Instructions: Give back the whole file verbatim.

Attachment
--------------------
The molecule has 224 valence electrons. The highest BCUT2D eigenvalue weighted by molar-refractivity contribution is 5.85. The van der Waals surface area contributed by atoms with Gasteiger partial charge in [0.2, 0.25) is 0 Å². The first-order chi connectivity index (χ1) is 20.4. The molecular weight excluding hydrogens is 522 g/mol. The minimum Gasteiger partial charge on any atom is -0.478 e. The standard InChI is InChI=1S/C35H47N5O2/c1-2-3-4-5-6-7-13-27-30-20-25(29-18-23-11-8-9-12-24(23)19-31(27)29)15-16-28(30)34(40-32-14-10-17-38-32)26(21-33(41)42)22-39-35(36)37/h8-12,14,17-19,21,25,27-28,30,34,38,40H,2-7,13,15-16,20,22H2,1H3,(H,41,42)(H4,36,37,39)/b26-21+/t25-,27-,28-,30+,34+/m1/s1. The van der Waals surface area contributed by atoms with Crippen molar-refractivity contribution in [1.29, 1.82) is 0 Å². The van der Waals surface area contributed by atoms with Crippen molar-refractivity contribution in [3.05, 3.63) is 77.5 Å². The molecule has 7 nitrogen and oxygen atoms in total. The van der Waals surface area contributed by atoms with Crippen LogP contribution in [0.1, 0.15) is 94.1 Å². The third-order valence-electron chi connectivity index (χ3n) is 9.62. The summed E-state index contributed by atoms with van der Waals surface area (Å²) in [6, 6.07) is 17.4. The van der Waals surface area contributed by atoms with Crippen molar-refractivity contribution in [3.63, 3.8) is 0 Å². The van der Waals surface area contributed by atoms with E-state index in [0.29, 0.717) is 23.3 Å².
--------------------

The molecule has 224 valence electrons. The highest BCUT2D eigenvalue weighted by molar-refractivity contribution is 5.85. The van der Waals surface area contributed by atoms with Gasteiger partial charge in [0.2, 0.25) is 0 Å². The first-order chi connectivity index (χ1) is 20.4. The molecular weight excluding hydrogens is 522 g/mol. The minimum Gasteiger partial charge on any atom is -0.478 e. The standard InChI is InChI=1S/C35H47N5O2/c1-2-3-4-5-6-7-13-27-30-20-25(29-18-23-11-8-9-12-24(23)19-31(27)29)15-16-28(30)34(40-32-14-10-17-38-32)26(21-33(41)42)22-39-35(36)37/h8-12,14,17-19,21,25,27-28,30,34,38,40H,2-7,13,15-16,20,22H2,1H3,(H,41,42)(H4,36,37,39)/b26-21+/t25-,27-,28-,30+,34+/m1/s1. The van der Waals surface area contributed by atoms with Crippen molar-refractivity contribution in [1.29, 1.82) is 0 Å². The van der Waals surface area contributed by atoms with Crippen molar-refractivity contribution in [3.05, 3.63) is 77.5 Å². The molecule has 7 nitrogen and oxygen atoms in total. The van der Waals surface area contributed by atoms with Crippen LogP contribution in [0.1, 0.15) is 94.1 Å². The third-order valence-electron chi connectivity index (χ3n) is 9.62. The summed E-state index contributed by atoms with van der Waals surface area (Å²) in [6, 6.07) is 17.4. The van der Waals surface area contributed by atoms with Crippen molar-refractivity contribution in [3.63, 3.8) is 0 Å². The van der Waals surface area contributed by atoms with E-state index in [0.29, 0.717) is 23.3 Å².